I lived in Honduras, I speak fluent Spanish, I was married to a Cuban, when I did mortgage loans, most of my business was either Latino or African immigrant clients. I attended a bilingual (Spanish/English) and bi-cultural (Latino/Scandinavian) church, where I became president of the council for a year. My best friend is Laotian, I’ve worked on Hmong issues in Hawthorne and helped fill up Farview Park several times for Hmong community forums, and I helped get a Hmong-speaking police officer on the day shift in our precinct. I did mission work in Tanzania, I now attend a Liberian/Scandinavian church where again I am council president. I really honestly do have close friends from pretty much every census demographic, so much so that whenever we go out to eat at a suburban Applebee’s, the restaurant manager begs to take pictures of our group for use in their promotional materials. I once saw this movie where Morgan Freeman played the role of God and I wasn’t even offended.
(Those last two are jokes, by the way. My friends usually don’t go out to eat in the suburbs. And Bruce Almighty did offend me, but that was Jim Carrey’s fault.)
My point here is that by getting so defensive over things, what I was really saying was…
“Why can’t this one group of people realize what an amazing, culturally sensitive guy I am???” I hope readers can appreciate the absurdity of that viewpoint.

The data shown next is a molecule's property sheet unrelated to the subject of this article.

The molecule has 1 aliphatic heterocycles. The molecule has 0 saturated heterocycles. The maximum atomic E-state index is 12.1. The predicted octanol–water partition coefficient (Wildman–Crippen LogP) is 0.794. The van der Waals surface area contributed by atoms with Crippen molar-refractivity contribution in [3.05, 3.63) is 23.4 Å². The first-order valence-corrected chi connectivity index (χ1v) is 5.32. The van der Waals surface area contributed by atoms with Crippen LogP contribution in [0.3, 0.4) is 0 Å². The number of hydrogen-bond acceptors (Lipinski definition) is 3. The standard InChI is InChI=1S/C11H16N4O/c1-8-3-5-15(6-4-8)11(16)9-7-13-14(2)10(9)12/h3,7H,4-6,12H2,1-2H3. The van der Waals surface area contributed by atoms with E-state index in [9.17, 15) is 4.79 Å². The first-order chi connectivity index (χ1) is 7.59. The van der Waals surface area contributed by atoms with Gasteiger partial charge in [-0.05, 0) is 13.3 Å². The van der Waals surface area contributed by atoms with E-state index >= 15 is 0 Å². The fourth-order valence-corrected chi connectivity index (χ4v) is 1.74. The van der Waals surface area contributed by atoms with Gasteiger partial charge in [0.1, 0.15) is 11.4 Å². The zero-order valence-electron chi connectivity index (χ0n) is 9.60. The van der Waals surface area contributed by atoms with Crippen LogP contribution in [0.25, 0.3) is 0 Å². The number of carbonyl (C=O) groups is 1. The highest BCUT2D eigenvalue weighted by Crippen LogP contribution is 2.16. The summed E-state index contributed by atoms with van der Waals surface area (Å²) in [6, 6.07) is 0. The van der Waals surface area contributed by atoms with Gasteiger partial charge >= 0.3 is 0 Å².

The second light that went off was in regards to the role of the provocateur. To demonstrate this, I’m going to compare Johnny Northside and some of the recent statements on various Facebook pages. When John Hoff started to take off on his blogging adventures, there were a great many of my friends and acquaintances who said, “Finally! Someone who’s saying the things we’ve all wanted to say for YEARS!” And the fact that Hoff was so brazenly in your face about his blogging, and that he was saying things in such a controversial way only added to our approval. If Hoff had merely stated certain things as if he were reading a weather report, that would not have drawn the same kind of attention as his provocative style. Part of the success of his message (whether you agreed with him or not) was in the delivery of that message.
But then when others have made similarly provocative statements on discussion threads about racial issues, many people (myself included) reacted much in the same way as those who viewed Johnny Northside in a negative light. We became focused on attacking the provocative element of the message instead of taking a deeper look at the truth within the message itself. The discussions often regressed into a back-and-forth over the characters and motivations of those posting comments instead of a deeper look at the issue before us.